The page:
Still, the idea that Austin would no longer make or service the organs had been bad news - but not a death sentence for the instruments.

                  "The dire handwringing [when the company's closing was announced] I don't think was appropriate in terms of being concerned about the viability and maintainability of the instruments," Rose said. "I'm totally convinced that any Austin organ with a mechanical difficulty can be fixed by a qualified technician, whether they need to go to someone else or use different technology to solve a problem. That's the worst of it."

                  But now its customers can go back to the source.

                  Trinity's instrument is among the most distinctive and valued Austin organs in the area. Completed in 1971, it replicates the tonal design and console features of 19th-century French instruments.

                  What makes Austin organs so enduring and fascinating is that each instrument is custom-made and specialized to the sound preferences of its owner. The organ at West Hartford's Temple Beth Israel, for instance, features a shofar stop. The symphonic organ at the Bushnell Center for the Performing Arts includes a Chinese gong, snare drum and 25 chime tubes among its various effects.

                  Hartford's Immanuel Congregational Church, Christ Church Cathedral and Center Church all have Austins, as do St. John's Episcopal Church and Temple Beth El in West Hartford and First Church of Wethersfield. . The company has manufactured organs for customers in places from England to Beijing, as well as the world's largest outdoor organ, in San Diego's Balboa Park.

                  Many of those instruments share the company's unique, patented design - a single "universal wind chest" that blows compressed air through the pipes and allows a person to walk inside, where all the valves and every portion of the organ mechanism are visible. That feature is unchanged since company founder John Turnell Austin developed it in Detroit in 1893.

                  It makes repairs of Austin organs easier than for Aeolian-Skinner or Moller organs of similar vintage and style, say those familiar with the instruments.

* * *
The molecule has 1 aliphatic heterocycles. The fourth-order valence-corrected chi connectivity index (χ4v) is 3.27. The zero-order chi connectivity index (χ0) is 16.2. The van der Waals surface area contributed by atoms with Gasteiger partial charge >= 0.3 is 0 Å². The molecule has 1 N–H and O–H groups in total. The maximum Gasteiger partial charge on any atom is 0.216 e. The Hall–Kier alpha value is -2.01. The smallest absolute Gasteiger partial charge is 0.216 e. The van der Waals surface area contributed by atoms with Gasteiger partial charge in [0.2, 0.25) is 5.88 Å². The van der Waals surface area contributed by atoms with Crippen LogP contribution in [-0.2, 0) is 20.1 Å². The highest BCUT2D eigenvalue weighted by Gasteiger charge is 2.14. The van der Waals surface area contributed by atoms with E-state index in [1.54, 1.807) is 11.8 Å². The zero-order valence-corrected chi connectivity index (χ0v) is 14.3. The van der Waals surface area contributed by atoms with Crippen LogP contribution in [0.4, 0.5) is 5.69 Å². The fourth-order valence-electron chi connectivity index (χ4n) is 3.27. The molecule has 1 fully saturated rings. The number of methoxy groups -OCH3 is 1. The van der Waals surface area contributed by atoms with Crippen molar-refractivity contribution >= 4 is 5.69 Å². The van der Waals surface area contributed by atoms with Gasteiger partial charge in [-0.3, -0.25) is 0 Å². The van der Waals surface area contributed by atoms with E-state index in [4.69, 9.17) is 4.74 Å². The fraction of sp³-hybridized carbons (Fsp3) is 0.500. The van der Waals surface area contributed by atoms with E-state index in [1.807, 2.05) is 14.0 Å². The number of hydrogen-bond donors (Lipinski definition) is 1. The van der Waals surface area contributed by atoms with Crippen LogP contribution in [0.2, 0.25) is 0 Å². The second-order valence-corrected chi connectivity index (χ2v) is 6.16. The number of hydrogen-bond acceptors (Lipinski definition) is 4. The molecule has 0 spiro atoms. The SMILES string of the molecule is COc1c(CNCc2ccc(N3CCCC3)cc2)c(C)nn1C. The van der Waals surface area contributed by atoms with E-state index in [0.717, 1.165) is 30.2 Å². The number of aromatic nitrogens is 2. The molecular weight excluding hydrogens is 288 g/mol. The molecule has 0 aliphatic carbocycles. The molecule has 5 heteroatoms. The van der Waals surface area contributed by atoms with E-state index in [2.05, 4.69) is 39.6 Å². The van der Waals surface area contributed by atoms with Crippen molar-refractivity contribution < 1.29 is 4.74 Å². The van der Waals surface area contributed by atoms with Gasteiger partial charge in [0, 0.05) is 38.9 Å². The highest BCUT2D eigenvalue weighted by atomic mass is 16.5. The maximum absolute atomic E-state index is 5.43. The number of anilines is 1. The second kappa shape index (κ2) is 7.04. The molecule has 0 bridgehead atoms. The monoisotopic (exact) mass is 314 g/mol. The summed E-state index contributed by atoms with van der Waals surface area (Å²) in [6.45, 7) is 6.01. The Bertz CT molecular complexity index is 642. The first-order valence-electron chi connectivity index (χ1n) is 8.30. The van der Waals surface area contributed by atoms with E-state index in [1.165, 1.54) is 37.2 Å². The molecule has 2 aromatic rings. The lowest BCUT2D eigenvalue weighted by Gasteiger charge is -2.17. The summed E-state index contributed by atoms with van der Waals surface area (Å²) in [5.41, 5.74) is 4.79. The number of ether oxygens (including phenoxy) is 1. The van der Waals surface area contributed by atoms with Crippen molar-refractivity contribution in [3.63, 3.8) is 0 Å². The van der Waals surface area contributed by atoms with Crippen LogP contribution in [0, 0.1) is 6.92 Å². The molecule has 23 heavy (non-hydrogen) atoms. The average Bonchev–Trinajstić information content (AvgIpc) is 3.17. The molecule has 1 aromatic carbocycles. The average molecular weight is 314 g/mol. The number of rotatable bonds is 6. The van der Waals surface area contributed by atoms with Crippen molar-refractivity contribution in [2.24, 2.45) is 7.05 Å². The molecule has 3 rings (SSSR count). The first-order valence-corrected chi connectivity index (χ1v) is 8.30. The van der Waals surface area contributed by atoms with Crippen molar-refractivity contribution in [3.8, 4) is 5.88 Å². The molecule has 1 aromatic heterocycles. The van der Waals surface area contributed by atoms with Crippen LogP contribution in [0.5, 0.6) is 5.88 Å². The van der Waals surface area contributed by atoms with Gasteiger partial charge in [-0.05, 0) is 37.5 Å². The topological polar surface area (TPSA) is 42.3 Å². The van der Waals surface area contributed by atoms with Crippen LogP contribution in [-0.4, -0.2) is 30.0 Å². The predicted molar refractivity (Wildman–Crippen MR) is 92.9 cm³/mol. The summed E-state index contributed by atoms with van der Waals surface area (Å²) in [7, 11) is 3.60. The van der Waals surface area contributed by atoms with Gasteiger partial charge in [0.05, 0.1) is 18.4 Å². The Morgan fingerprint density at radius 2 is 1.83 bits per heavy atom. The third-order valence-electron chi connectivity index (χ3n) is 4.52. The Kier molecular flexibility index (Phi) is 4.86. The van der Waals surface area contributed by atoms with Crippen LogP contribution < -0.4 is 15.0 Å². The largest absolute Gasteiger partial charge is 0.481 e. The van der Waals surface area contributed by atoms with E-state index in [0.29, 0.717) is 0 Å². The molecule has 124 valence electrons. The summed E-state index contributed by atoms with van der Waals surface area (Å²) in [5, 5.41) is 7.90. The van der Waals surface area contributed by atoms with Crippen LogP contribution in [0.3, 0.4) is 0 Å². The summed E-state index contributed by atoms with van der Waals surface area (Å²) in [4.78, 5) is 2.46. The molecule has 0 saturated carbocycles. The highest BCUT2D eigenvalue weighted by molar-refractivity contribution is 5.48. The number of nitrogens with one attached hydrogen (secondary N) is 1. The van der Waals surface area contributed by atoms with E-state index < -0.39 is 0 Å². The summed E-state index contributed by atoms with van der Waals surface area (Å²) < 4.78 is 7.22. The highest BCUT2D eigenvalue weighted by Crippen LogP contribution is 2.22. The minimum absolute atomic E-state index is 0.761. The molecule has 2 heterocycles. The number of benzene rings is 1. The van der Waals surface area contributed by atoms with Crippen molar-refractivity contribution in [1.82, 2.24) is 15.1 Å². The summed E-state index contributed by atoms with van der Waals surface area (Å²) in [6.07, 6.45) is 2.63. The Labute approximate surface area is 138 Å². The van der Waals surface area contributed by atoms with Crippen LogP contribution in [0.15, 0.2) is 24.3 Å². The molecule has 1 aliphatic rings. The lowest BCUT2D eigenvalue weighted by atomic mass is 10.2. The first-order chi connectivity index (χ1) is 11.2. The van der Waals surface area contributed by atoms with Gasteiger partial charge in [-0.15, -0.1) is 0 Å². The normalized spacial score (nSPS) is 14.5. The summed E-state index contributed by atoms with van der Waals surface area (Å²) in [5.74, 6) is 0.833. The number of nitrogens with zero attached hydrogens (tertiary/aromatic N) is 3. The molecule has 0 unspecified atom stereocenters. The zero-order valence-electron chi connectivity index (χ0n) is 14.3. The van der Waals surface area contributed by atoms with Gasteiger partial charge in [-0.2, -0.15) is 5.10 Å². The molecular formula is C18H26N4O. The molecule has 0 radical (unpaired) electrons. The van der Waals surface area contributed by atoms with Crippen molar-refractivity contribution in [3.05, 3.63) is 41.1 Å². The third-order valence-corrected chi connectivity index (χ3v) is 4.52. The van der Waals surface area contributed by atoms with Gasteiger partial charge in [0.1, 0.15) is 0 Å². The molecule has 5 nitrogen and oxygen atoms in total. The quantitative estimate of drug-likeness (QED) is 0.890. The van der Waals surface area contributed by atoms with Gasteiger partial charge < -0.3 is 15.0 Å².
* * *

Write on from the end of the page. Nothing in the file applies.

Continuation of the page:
"It makes it good from a service standpoint," says David Broome, tonal director of Austin Organs for 20 years. On the other hand, he says, the action of the instruments is unique, and many of the parts are made with special machinery.

                  Broome speculated before the news of the company's restart that even if Austin remained out of business, "a supply company would be able to make the parts eventually." Broome and his son Chris run an organ-restoration business in Windsor Locks. The Austin Organs Service Co. in Avon - independent from the organ-maker and headed by ex-Austin employee Bon Smith - has been in business since 1980.

                  When the company announced its closing on March 7, the music staff of Asylum Hill Congregational Church had to hustle to get its new organ console from the company's headquarters on Woodland Street near St. Francis Hospital and Medical Center. Organist Charles Miller received an e-mail that morning from Austin Organs president Kimberlee Austin, daughter of Marilyn and Donald Austin. (Donald Austin had been president of the company from 1973 to 1999.) The company was closing its doors at 3:30 p.m. Miller was asked to immediately remove the still-unfinished 900-pound organ console that Austin had been contracted to build for the renovation of the Hartford church's 1962 Aeolian-Skinner organ.

                  "We were not the only people on loading docks that day. There were several U-Haul trucks lined up," Steve Mitchell, the church's minister of arts, says about the "rescue." "There were a good 25 people there milling about trying to get things loaded. We saw trucks there loading pipes, wind chests and keyboards, and everything they could."

                  With the help of two of the church's ministers and Tolland organ builder Foley-Baker, Miller and Mitchell lugged the console from the moving van into the church sanctuary. (Luckily for them, it had casters.) Other spare parts belonging to AHCC were recovered from Austin, and a day later the church hired two of the 15 workers formerly employed with the company to finish building the console onsite. Finally, at the Easter morning services, after most of the two-year-long expansion was completed, Miller performed on the instrument for the first time.

                  Tonight at 8, the refurbished organ receives its formal dedication with a free concert by distinguished organist John Scott, director of music at New York's St. Thomas Church.

                  Renovations have also occurred at Center Church and Immanuel Congregational. On May 15, Larry Allen, former music director of Immanuel, will perform a dedication recital on that church's refurbished instrument.